Newswise — WINSTON-SALEM, N.C. – Oct. 12, 2018 –If you have a thyroid problem, a shot of alcohol just might be the cure.
But hold off on heading to the liquor store: It’s not that kind of shot or that kind of alcohol.
Instead, it’s a medical procedure called ultrasound-guided percutaneous ethanol ablation, which involves the pinpoint injection of medical-grade alcohol into the neck to destroy harmful cells. Two of its principal uses are treating fluid-filled thyroid cysts and thyroid cancer that has spread to nearby lymph nodes.
“Ethanol ablation is a minimally invasive therapy option for several thyroid conditions,” said Brittany Henderson, M.D., assistant professor of endocrinology and metabolism at Wake Forest Baptist Medical Center. “It’s a low-risk alternative to surgery, it’s quick and cost-effective, and the side effects are about the same as those from a flu shot.”
Because the thyroid – a butterfly-shaped gland located at the base of the neck – produces essential hormones that regulate vital functions such as heart rate, breathing and body temperature, you’d think any procedure that’s proven effective in addressing thyroid problems would be widely practiced.
But that’s not the case with ethanol ablation, at least in this this country – even though it was first employed more than 25 years ago.
“The procedure has been around a long time in Europe, and the Mayo Clinic in Minnesota has a lot of experience with it, but there really aren’t that many centers in the U.S. that offer it,” said Henderson, who is director for thyroid and endocrine neoplasia services at Wake Forest Baptist’s Comprehensive Cancer Center. “There’s not a widespread awareness of this as a viable option for patients.”
The main reason for that, she said, is lack of training.
“There’s nothing formalized in medical education, and some of the centers that do it don’t readily teach people, unfortunately,” said Henderson, who learned how to perform ethanol ablation at the Thyroid Center of Santa Monica in California. “A lot of people are being sent to surgery because there’s no provider in their community that does it.”
While the procedure does require special training, the principle underlying ethanol ablation is rather simple: The alcohol is an irritant that blocks the supply of blood to the problem cells, effectively killing them.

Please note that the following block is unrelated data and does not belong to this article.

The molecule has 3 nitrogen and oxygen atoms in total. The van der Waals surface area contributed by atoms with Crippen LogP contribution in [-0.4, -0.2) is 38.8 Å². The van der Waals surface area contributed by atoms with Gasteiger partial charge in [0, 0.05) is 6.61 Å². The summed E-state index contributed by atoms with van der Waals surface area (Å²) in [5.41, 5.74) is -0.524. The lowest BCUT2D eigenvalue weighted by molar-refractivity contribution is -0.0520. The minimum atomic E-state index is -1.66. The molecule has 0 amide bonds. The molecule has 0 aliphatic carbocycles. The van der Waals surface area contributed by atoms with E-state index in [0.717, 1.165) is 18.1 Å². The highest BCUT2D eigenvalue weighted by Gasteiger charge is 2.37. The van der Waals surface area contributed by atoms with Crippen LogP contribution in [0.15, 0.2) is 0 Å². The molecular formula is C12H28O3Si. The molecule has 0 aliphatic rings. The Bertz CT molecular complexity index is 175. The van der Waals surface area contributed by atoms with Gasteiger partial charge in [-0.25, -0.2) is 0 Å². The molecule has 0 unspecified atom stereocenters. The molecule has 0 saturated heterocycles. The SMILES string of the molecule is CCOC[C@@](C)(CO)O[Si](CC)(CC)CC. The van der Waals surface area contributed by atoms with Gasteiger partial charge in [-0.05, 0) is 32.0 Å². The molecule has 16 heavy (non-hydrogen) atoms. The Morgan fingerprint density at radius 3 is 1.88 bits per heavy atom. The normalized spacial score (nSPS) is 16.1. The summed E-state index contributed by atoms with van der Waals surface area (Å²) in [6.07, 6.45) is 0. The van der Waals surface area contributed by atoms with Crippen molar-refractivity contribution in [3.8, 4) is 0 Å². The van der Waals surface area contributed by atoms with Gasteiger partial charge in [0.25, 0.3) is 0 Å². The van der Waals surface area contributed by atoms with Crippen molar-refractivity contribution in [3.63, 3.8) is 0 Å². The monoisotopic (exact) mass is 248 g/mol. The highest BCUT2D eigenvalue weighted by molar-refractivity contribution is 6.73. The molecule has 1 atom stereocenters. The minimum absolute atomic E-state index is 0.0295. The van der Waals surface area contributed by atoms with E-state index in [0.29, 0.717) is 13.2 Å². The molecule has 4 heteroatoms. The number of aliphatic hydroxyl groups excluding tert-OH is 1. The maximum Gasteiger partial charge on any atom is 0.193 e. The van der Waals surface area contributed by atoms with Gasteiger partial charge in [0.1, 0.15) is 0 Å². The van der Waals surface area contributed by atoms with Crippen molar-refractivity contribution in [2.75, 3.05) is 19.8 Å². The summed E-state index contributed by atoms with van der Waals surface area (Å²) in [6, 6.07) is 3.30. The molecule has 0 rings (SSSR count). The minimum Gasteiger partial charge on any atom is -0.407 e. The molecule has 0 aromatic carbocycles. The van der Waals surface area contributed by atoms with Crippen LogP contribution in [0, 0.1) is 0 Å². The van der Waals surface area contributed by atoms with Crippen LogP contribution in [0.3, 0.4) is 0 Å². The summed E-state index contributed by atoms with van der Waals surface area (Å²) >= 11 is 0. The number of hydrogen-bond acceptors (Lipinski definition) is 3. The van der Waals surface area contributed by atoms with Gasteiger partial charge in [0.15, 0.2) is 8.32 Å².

At Wake Forest Baptist – where endocrinology residents will be taught how to execute the procedure – ethanol ablation for thyroid conditions was introduced in September 2017 and has been performed on approximately 40 patients, with a success rate around 95 percent.
“The results we’ve had are pretty consistent with the published literature,” Henderson said. “Within three to six months, there’s been about an 80 percent decrease in the size of both the cysts and lymph nodes, which essentially resolves the problems.”
Thyroid cancer is relatively uncommon, with approximately 65,000 new cases reported annually in the United States, according to the American Thyroid Association, and one of the least aggressive forms of cancer.
“People diagnosed with stages 1, 2 or 3 have a lifetime survival rate way over 90 percent,” Henderson noted.
But it is also the fastest growing form of cancer in women, who account for 75 percent of all cases.
And even after it is removed through surgery or another therapy, thyroid cancer has a nasty of habit of returning, particularly in the lymph nodes, sometimes many years after the initial treatment.
“Recurrence is definitely not uncommon; it happens between 30 and 60 percent of the time,” Henderson said. “In these cases people will usually need three or four surgeries, which are invasive, costly and create scar tissue, which can make each successive surgery more difficult and increase the risk of complication. But with ethanol ablation we can kill of the blood supply to the lymph nodes, shrink them and get rid of the cancer cells without an operation.”
The fluid-filled thyroid cysts that ethanol ablation is used on are rarely malignant, but that doesn’t mean they’re harmless.
The cysts can be large enough to be visible on the neck or cause deviation of the trachea (windpipe) that may produce persistent cough, shortness of breath or difficulty swallowing.
The first treatment is usually to drain the fluid from the nodule, Henderson said. But when that doesn’t work, ethanol ablation is available as an alternative to surgery.
“After treatment with alcohol you have cosmetic improvements and resolution of symptoms,” she said. “The procedure is not invasive, it takes about 20 minutes as opposed to three or four hours for surgery, it’s done right in the office with a local anesthetic instead of general anesthesia in an operating room, it’s painless and costs less than one-tenth what surgery does.
“We just need to train more physicians how to do it.”